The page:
The Good News: Yes, Israel can do it again, and MIT posits that Israel stands a "reasonable chance of success" to knock out all 3 major components of Iran's nuclear program: The Heavy Water and Plutonium Production Reactor, Uranium Conversion Facility, and Uranium Enrichment Facility.
Summary of the study:
Intelligence: To impede the production of fissile material requires incapacitating only three facilities of Iran's nuclear infrastructure. In ascending order of importance, these are: the heavy water plant and plutonium production reactors under construction at Arak, a uranium conversion facility in Isfahan, and a uranium enrichment facility at Natanz. Destroying the Natanz facility in particular, they note, "is critical to impeding Iran's progress toward nuclearization."
Ordnance: To damage all three facilities with reasonable confidence requires – given their size, their being underground, the weapons available to the Israeli forces, and other factors – twenty-four 5,000-lb. weapons and twenty-four 2,000-lb. weapons.
Platforms: Noting the "odd amalgamation of technologies" available to the Iranians and the limitations of their fighter planes and ground defenses to stand up to the high-tech Israeli air force, Raas-Long calculate that the IDF needs a relatively small strike package of twenty-five F-15Is and twenty-five F-16Is.
Routes: Israeli jets can reach their targets via three paths: Turkey to the north, Jordan and Iraq in the middle, or Saudi Arabia to the south. In terms of fuel and cargo, the distances in all three cases are manageable.
Defense forces: Rather than predict the outcome of an Israeli-Iranian confrontation, the authors calculate how many out of the 50 Israeli planes would have to reach their three targets for the operation to succeed. They figure 24 planes must reach Natanz, 6 to Isfahan, and 5 to Arak, or 35 all together. Turned around, that means the Iranian defenders minimally must stop 16 of 50 planes, or one-third of the strike force. The authors consider this attrition rate "considerable" for Natanz and "almost unimaginable" for the other two targets.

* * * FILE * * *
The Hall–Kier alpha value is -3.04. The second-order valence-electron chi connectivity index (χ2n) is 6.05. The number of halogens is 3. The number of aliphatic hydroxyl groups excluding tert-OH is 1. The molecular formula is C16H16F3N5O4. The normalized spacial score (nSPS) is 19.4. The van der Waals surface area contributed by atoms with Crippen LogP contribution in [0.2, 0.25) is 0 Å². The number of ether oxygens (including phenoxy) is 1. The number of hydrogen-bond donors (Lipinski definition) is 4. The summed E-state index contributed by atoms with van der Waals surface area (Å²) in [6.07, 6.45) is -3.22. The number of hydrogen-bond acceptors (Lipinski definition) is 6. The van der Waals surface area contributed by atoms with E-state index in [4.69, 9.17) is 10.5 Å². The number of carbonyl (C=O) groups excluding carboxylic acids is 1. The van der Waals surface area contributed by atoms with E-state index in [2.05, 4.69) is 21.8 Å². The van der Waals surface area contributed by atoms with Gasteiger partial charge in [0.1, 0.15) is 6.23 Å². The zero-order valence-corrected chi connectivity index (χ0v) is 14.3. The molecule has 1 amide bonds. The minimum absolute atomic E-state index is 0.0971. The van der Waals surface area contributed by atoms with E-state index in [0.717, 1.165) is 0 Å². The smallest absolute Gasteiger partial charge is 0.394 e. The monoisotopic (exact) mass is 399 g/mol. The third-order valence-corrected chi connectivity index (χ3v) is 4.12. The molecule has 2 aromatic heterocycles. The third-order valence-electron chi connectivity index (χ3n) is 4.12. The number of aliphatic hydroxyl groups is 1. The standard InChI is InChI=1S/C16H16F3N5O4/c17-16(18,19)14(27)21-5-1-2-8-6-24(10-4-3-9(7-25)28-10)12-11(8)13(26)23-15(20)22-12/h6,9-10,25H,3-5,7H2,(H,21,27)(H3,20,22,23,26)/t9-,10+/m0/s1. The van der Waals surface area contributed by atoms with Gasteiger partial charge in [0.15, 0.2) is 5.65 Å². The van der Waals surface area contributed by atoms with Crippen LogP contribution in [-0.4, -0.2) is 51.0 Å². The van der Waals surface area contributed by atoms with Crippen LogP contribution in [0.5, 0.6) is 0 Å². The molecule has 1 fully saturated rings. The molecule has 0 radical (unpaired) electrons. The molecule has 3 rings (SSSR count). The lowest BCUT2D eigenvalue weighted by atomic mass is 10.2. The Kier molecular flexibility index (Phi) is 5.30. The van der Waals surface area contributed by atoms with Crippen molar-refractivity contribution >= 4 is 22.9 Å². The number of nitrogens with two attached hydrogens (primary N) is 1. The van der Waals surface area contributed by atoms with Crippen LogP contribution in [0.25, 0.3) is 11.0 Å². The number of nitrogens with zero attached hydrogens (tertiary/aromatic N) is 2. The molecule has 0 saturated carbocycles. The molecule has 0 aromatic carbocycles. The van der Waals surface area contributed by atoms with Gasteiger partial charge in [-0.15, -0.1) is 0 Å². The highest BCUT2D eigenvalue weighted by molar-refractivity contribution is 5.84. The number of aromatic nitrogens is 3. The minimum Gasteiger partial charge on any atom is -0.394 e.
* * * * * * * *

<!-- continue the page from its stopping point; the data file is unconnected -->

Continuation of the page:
In all, Raas-Long find that the relentless modernization of Israel's air force gives it "the capability to destroy even well-hardened targets in Iran with some degree of confidence." Comparing an Iranian operation to Israel's 1981 attack on Iraq's Osirak nuclear reactor, which was a complete success, they find this one "would appear to be no more risky" than the earlier one.
The great question mark hanging over the operation, one which the authors do not speculate about, is whether any of the Turkish, Jordanian, American, or Saudi governments would acquiesce to Israeli penetration of their air spaces. (Iraq, recall, is under American control). Unless the Israelis win advance permission to cross these territories, their jets might have to fight their way to Iran. More than any other factor, this one imperils the entire project. (The IDF could reduce this problem by flying along borders, for example, the Turkey-Syria one, permitting both countries en route to claim Israeli planes were in the other fellow's air space.)
Raas-Long imply but do not state that the IDF could reach Kharg Island, through which over 90 percent of Iranian oil is exported, heavily damaging the Iranian economy.
That Israeli forces have "a reasonable chance of success" unilaterally to destroy key Iranian nuclear facilities could help deter Tehran from proceeding with its weapon program. The Raas-Long study, therefore, makes a diplomatic deal more likely. Its results deserve the widest possible dissemination.
So what's the bad news?